- Joe Gross American-Statesman Staff
There is but one place to see aliens invading the Earth, cops and criminals in Mumbai and the most dangerous floating orb in all of cinema: the Alamo Drafthouse South Lamar from Sept. 22-29.
It’s Fantastic Fest, the annual gathering of the genre-fanatic tribe wherein the devout devour cutting-edge horror, science fiction, thrillers and documentaries from around the globe.
The founder of the fest is, of course, Alamo Drafthouse head honcho Tim League. But in this, the fest’s 12th year, League will finally be able to enjoy a few movies at exactly the same time (more or less) that everyone else does — he has turned much of the festival programming over to others.
“This is one of the first years I don’t feel like the dictator of the festival and have seen almost everything,” League says. “Turning most of it over to (festival programming head) Evrim Ersoy allows me to enjoy it rather than working so much.”
In the next week, Fantastic Fest will screen more than 110 features, documentaries and shorts, from high-profile genre pictures such as Tim Burton’s “Miss Peregrine’s Home for Peculiar Children” to a few films that you will likely only see at Fantastic Fest before they hit the video on demand circuit (and a few you won’t be able to see there, either).
It turns out that League still gets a little nervous around his heroes. South Korean superstar director Park Chan-Wook (“Oldboy,” “Stoker”) will attend the festival for the first time to present the U.S. premiere of his erotic drama “The Handmaiden.”
“Park Chan-Wook’s 2002 movie ‘A Sympathy for Mr. Vengeance’ was a film that made me want to start Fantastic Fest,” League says. “It’s a perfect film. It’s really dark and strong and funny and completely devastating, and it made me want to start a festival for movies like that.”
Another special event that League is excited about? Wu-Tang producer the RZA performing a live re-scoring of Lau Kar-leung’s martial arts classic “The 36th Chamber of Shaolin,” a film that proved massively influential on the Wu in general and RZA in particular.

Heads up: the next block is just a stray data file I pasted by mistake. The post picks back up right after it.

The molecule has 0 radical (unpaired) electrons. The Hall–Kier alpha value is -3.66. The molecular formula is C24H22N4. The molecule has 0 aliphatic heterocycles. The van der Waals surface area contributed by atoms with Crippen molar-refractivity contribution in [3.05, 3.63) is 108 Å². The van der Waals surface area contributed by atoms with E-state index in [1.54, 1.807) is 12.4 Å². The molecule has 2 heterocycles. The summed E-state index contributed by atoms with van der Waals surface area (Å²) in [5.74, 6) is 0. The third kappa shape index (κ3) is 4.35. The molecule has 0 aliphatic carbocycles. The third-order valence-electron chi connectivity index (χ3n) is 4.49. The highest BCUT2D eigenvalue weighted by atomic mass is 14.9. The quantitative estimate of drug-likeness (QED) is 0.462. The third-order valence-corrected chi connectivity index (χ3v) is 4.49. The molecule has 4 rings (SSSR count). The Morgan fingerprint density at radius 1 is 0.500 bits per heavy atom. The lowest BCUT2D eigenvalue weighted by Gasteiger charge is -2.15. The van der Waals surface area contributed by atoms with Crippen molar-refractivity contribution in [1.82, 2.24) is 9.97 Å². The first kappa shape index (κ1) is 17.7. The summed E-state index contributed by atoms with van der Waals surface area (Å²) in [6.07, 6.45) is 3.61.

“I’ve been working a really long time on that one,” League says. “Anytime we can do live score events makes for a really special event.”
Much in the way that Turkish cinema was emphasized last year, it’s Bollywood that comes to the fore this year with a block of new and repertory South Asian features, including director Anurag Kashyareap’s cut of his eye-poppingly violent 2016 picture “Psycho Raman,” the centuries-spanning epic “Magadheera” and the stylish Bollywood gangster film “Khalnayak.”
League says international themes spring, to some extent, from what is on offer. “Much like Turkey,” League said, “India has a great poster culture, a great film culture and a great food culture.”
As with every Fantastic Fest, there are events and experiences one is unlikely to have anywhere else.
Witness, for example, the Satanic Panic Escape Room, a puzzle room or mystery room with, as one might imagine, a satanic theme. For those too young or too otherwise occupied to remember 1980s moral manias, “Satanic Panic” refers to the widespread belief that waves of satanic ritual abuse alighted throughout our fair nation. Anyone who attended a church youth group during the Reagan administration can tell you all about it.
Given Fantastic Fest’s interests, it’s no surprise that players will be cloaked in ritual garb, blindfolded, led to a dimly lit chamber, shackled and given 45 minutes to solve a series of puzzles.
Fantastic Fest is also diving into virtual reality, partnering with Los Angeles VR studio Dark Corner for the world premiere of Guy Shelmerdine’s VR film “Mule,” his follow-up to “Catatonic,” which will also screen. Look for Justin Denton’s two-part horror piece “Burlap,” which is both a two-dimensional short film and an immersive VR experience. Audiences can watch the short film, then step inside the story with “Burlap: Reflections,” where they will experience the killer’s obsession firsthand.
These are the sort of experiences that are likely to stay in Austin. League has franchised the Drafthouse all over the country, but don’t expect a franchised Fantastic Fest in other cities.
“I think we can boost the programming that we live stream to other theaters,” League says, “but a festival is about a place and a community. And filmmakers are very particular about how much exposure a film gets at a particular time. The right concentration of press and industry is hard to duplicate in multiple markets.”
But one suspects we all know why many people come back to Fantastic Fest year after year. It’s not the movies, it’s not the nerd-culture camaraderie, it’s not even the inevitable day drinking — it’s to see people get in the square circle with League during the Fantastic Debates, a showcase of verbal and physical combat.
“I have competed in the debates every year,” League says. “And they are more me getting punched than actually punching anyone. But I am getting to be an old man, and I do have twin daughters.”
He pauses. “But I can be talked into just about anything.”